Black America Sings Sam Cooke: Bring It On Home

11th February 2016

Title: Black America Sings Sam Cooke

Label: Ace

Sam Cooke may have been a great singer but he was also an accomplished song-writer. In fact, of the 35 hits that he had between 1957 and 1965, 25 of those were written by him. That’s not even including his B-sides. He also helped many a struggling artist, offering his songs to others (in addition to the aid he provided via his publishing and record companies).

It’s the latter that this CD concentrates upon. That is, artists who have sung Cooke songs. Hence, the 24 included tracks include songs from the likes of Percy Sledge, Sam & Dave, Otis Redding, Johnny Nash, Bobby Womack and Lou Rawls. Not a bad collection of singing greats.

When Cooke showed You Send Me to Speciality’s boss, Art Rupe, Rupe became so animated in his dislike of the song that he tore up Cooke’s contract there and then, kicking both him and Cooke’s arranger, Bumps Blackwell out of his office. Well, at least it got a reaction.

Cooke popped over to the small label, Keen and proceeded to have a major R&B and pop hit with the song. Sledge took up the reigns and re-recorded it at Muscle Shoals’ studios giving it a slightly slower and lower rendition that was the essence of studied Southern soul.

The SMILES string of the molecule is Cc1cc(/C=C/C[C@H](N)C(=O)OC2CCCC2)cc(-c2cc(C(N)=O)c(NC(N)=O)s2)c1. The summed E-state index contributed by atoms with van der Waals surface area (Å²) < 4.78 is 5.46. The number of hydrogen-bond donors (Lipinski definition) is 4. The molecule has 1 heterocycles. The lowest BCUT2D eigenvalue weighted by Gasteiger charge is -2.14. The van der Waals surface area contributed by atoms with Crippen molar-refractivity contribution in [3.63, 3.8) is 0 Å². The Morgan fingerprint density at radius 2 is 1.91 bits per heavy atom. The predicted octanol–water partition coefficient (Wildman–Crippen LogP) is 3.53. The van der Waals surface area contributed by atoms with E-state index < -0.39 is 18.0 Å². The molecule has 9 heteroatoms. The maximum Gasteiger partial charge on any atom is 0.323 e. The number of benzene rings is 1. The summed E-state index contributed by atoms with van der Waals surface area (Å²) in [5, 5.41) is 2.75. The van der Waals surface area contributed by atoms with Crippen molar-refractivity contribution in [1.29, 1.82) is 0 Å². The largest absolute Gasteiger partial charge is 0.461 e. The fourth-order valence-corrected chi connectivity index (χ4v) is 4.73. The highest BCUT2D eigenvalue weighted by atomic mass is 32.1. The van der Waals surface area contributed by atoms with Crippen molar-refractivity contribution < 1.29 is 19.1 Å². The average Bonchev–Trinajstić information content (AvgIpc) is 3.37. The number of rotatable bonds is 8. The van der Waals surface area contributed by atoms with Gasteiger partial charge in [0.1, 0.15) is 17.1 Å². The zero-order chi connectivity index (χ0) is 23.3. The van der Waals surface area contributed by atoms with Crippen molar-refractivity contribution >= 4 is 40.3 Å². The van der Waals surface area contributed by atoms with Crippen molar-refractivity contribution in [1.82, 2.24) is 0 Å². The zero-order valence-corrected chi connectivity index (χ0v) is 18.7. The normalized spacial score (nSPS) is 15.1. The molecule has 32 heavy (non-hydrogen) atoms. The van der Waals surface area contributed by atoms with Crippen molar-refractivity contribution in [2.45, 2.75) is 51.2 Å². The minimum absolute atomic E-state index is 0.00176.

Shake was recorded by Otis Redding just a month before he died. Redding loved Cooke’s work and tried to record at least one of his songs in every LP. Shake became his first posthumous single, reaching No 2 in the R&B charts and No 7 in the pop charts, although its the Redding live 1967 version that is best known.

Bobby Womack’s rendition of the obscure I’m Gonna Forget About You is interesting because Womack had been promoted a lot by Cooke. Both men became firm friends during that time. This song was recorded as part of Womack’s My Prescription album and became the subject of a partial re-write with an added chorus but Womack, out of respect to Cooke, refused to add a song-writing credit to the song.

This CD is full of interesting songs and stories like that. An essential addition to any Cooke fan.